Young Citizens;Interview;Jenny Webb

29th January 1999 at 00:00
Jenny Webb, head of key stage 4 at the 633-pupil Sir Graham Balfour School, Stafford, talks to Alan Combes about the place of peer mediation in the school's citizenship programme


Interested pupils from Years 9, 10 and 11 are trained as counsellors in weekend and evening lessons. They pick up problems out on the corridors, through referrals by staff, or at two surgeries a week. It could be "somebody's calling me names" or "so-and-so keeps picking on me". The pupil is told that, where possible, the matter will be dealt with in confidence, but it might prove necessary to pass it on to a member of staff - for example, if abuse is involved.

The counsellor might put the conflicting parties in a room to sort it out between themselves. The counsellor will not tell the client what to do, but will ask them what they would like to see happen and suggest strategies to make a resolution possible.


We ask pupils to give us a list of names from Year 9 of those students who inspire respect and who they think capable of the work. As well as working in school they give demonstrations to captains of industry, rotary circles and other schools.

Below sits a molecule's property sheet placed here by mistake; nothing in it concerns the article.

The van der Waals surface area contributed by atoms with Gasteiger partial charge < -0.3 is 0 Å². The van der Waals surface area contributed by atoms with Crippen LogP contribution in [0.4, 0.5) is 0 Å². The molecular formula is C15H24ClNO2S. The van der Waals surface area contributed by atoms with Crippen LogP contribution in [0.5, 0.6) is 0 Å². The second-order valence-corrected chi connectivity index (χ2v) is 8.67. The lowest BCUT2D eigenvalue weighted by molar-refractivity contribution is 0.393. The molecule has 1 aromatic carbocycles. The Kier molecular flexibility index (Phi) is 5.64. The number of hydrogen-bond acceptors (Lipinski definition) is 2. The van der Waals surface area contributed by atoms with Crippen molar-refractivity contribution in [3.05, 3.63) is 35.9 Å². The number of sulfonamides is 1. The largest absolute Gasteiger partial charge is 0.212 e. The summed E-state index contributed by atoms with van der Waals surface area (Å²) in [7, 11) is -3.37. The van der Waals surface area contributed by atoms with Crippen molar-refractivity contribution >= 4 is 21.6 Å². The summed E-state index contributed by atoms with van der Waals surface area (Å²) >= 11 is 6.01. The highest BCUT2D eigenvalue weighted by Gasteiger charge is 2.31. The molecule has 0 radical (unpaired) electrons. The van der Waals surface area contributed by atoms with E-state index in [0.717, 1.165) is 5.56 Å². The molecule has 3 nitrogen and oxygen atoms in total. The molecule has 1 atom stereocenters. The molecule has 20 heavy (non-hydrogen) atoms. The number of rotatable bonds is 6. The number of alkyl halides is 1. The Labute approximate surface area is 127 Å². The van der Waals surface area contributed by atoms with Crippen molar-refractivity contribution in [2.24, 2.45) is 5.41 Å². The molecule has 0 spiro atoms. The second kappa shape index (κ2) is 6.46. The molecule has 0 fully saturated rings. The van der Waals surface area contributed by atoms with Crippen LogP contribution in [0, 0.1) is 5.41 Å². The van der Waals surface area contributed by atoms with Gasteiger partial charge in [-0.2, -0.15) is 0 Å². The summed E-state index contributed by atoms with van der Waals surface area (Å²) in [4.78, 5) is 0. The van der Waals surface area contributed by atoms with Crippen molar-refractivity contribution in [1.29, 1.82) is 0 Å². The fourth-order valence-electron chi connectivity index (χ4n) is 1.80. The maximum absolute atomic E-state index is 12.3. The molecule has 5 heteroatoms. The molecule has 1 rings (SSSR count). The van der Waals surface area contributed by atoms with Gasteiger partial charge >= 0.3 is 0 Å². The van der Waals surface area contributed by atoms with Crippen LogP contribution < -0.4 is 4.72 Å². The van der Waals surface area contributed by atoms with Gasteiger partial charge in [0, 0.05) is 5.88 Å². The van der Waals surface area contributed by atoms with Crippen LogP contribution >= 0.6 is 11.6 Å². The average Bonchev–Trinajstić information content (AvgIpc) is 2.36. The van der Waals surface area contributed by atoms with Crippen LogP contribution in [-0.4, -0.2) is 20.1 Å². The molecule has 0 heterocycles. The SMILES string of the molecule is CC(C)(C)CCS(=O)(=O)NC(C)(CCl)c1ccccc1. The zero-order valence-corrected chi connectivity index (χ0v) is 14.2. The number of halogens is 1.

At the moment they are going into our feeder primary schools to do presentations with Year 6. They also work with our own Year 7 in personal, social and moral education. They go to open evenings in other Stafford schools. They run stalls and have done a number of radio interviews. Two years ago, the group's efforts were recognised by the High Sheriff's award for their work in the community.


Many young people are finding it easier to talk to their parents and peer group. The emphasis has moved from blasting the perceived cause of a problem to the student asserting his or her own feelings - "I am not making myself happy in this situation" is the outlook. Self-esteem is built up on both sides.

One unexpected bonus has been the recognition of issues such as anorexia or students who are burdened as carers at home.

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